Lifestyle factors such as sedentary behaviors and physical inactivity may play a crucial role in creating an obesogenic environment [64]. Evaluation of the physical activity behaviors of students participating in the present study identified that physical inactivity was significantly associated with both generalized overweight/obesity and central obesity. The current findings are consistent with the growing evidence showing that physical inactivity is a leading factor in obesity during childhood and adolescence [65]. Consistent findings were previously reported among adolescents in both developed and developing countries [42, 66, 67]. In contrast, some others failed to show a significant association of physical inactivity with obesity development [63, 68], while others reported a protective significant association against obesity with vigorous physical activity only [22, 69]. These controversies suggest that different populations and variable sampling techniques may have variable outcomes. A mounting body of evidence shows that sedentary behaviors are associated with adverse health outcomes in a way that seems to be different from those attributed to the lack of physical activity [6870]. Sedentary behaviors and physical activity are considered to be independently associated with adiposity and metabolic risk. The association between sedentary behaviors like TV viewing and clustered metabolic risk is mediated by adiposity, whereas physical activity is associated with individual and clustered metabolic risk indicators independently of obesity [68]. In the present study, screen viewing for more than two hours daily was significantly associated with increased risk of generalized overweight/obesity among adolescents of the present sample. Consistent findings with the present study documented significant associations between sedentary behaviors and obesity development among adolescents in Jordan and Bangladesh who spent more than 2 and 4 hours daily on sedentary behaviors, respectively [70, 71].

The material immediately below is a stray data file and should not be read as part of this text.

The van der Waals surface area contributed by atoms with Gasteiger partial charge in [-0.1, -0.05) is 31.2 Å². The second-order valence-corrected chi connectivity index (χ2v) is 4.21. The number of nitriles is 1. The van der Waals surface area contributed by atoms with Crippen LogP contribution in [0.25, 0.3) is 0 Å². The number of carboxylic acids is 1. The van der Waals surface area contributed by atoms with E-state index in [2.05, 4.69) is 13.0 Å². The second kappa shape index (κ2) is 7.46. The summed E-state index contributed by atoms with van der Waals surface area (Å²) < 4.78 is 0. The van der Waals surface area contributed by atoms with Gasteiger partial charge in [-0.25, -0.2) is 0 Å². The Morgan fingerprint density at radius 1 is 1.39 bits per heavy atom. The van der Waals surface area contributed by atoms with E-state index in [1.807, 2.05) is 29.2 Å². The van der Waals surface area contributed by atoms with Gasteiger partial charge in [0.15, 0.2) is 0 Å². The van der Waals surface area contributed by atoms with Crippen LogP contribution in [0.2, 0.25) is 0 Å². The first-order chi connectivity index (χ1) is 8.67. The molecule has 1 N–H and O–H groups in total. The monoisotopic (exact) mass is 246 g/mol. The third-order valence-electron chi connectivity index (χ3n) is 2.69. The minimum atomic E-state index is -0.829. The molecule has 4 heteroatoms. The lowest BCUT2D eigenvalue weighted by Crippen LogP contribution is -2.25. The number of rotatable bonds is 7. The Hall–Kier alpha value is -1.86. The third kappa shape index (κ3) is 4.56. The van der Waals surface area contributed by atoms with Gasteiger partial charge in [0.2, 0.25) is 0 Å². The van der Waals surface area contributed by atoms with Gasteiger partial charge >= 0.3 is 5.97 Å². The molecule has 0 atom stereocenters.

5. Conclusions

The current research highlights some significant associations of several modifiable dietary and lifestyle risk factors associated with the development of alarming rates of general and central obesity among adolescents living in an urban city in North Lebanon. These data provide insights for policy makers to consider reversing the obesity epidemic rates as a national public health priority. Primary prevention and control measures to cut the vicious cycle of obesity and obesity-related metabolic diseases should be implemented. These measures include elaborating cultural-specific comprehensive educational programs in schools to reduce sedentary behaviors, enhance physical activity, and encourage adoption of healthy dietary patterns and choices such as regular breakfast consumption and healthy snacking and beverage intake. In addition, performing periodic surveys on national or subnational levels may provide data necessary for formulation of specific control measures. Finally, it is a must for all parents, educators, and health professionals to integrate efforts aiming to reverse the upward trends of generalized and central obesity among adolescents, which could negatively affect the health of the upcoming generations.